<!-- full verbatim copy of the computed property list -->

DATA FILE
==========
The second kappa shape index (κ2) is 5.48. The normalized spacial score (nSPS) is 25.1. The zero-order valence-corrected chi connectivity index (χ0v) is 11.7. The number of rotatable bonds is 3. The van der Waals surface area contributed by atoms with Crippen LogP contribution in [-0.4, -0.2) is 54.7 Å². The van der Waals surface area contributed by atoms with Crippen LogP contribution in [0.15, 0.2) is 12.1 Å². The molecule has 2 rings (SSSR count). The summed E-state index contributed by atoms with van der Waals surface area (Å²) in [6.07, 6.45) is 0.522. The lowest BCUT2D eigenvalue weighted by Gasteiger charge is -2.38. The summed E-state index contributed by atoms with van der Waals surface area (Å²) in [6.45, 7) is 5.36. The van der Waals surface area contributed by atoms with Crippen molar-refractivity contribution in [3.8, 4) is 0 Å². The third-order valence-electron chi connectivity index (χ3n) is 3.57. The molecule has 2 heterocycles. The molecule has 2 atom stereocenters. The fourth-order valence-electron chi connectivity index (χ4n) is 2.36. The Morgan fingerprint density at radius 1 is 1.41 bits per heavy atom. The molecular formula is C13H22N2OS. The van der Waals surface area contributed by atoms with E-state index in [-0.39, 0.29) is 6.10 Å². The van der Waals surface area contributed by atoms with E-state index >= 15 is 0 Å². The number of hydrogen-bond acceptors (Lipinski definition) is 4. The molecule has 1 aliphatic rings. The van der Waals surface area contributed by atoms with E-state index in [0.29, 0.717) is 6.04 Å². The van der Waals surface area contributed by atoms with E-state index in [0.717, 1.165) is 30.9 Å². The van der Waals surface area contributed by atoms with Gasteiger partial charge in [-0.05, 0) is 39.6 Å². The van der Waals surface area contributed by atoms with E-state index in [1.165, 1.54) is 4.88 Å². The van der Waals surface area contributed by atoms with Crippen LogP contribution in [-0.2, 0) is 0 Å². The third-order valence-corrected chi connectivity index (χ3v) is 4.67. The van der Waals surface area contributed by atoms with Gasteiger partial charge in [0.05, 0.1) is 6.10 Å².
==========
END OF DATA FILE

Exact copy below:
The second kappa shape index (κ2) is 5.48. The normalized spacial score (nSPS) is 25.1. The zero-order valence-corrected chi connectivity index (χ0v) is 11.7. The number of rotatable bonds is 3. The van der Waals surface area contributed by atoms with Crippen LogP contribution in [-0.4, -0.2) is 54.7 Å². The van der Waals surface area contributed by atoms with Crippen LogP contribution in [0.15, 0.2) is 12.1 Å². The molecule has 2 rings (SSSR count). The summed E-state index contributed by atoms with van der Waals surface area (Å²) in [6.07, 6.45) is 0.522. The lowest BCUT2D eigenvalue weighted by Gasteiger charge is -2.38. The summed E-state index contributed by atoms with van der Waals surface area (Å²) in [6.45, 7) is 5.36. The van der Waals surface area contributed by atoms with Crippen molar-refractivity contribution in [3.8, 4) is 0 Å². The third-order valence-electron chi connectivity index (χ3n) is 3.57. The molecule has 2 heterocycles. The molecule has 2 atom stereocenters. The fourth-order valence-electron chi connectivity index (χ4n) is 2.36. The Morgan fingerprint density at radius 1 is 1.41 bits per heavy atom. The molecular formula is C13H22N2OS. The van der Waals surface area contributed by atoms with E-state index in [-0.39, 0.29) is 6.10 Å². The van der Waals surface area contributed by atoms with E-state index >= 15 is 0 Å². The number of hydrogen-bond acceptors (Lipinski definition) is 4. The molecule has 1 aliphatic rings. The van der Waals surface area contributed by atoms with E-state index in [0.29, 0.717) is 6.04 Å². The van der Waals surface area contributed by atoms with E-state index in [0.717, 1.165) is 30.9 Å². The van der Waals surface area contributed by atoms with Gasteiger partial charge in [-0.05, 0) is 39.6 Å². The van der Waals surface area contributed by atoms with E-state index in [1.165, 1.54) is 4.88 Å². The van der Waals surface area contributed by atoms with Crippen LogP contribution in [-0.2, 0) is 0 Å². The third-order valence-corrected chi connectivity index (χ3v) is 4.67. The van der Waals surface area contributed by atoms with Gasteiger partial charge in [0.05, 0.1) is 6.10 Å².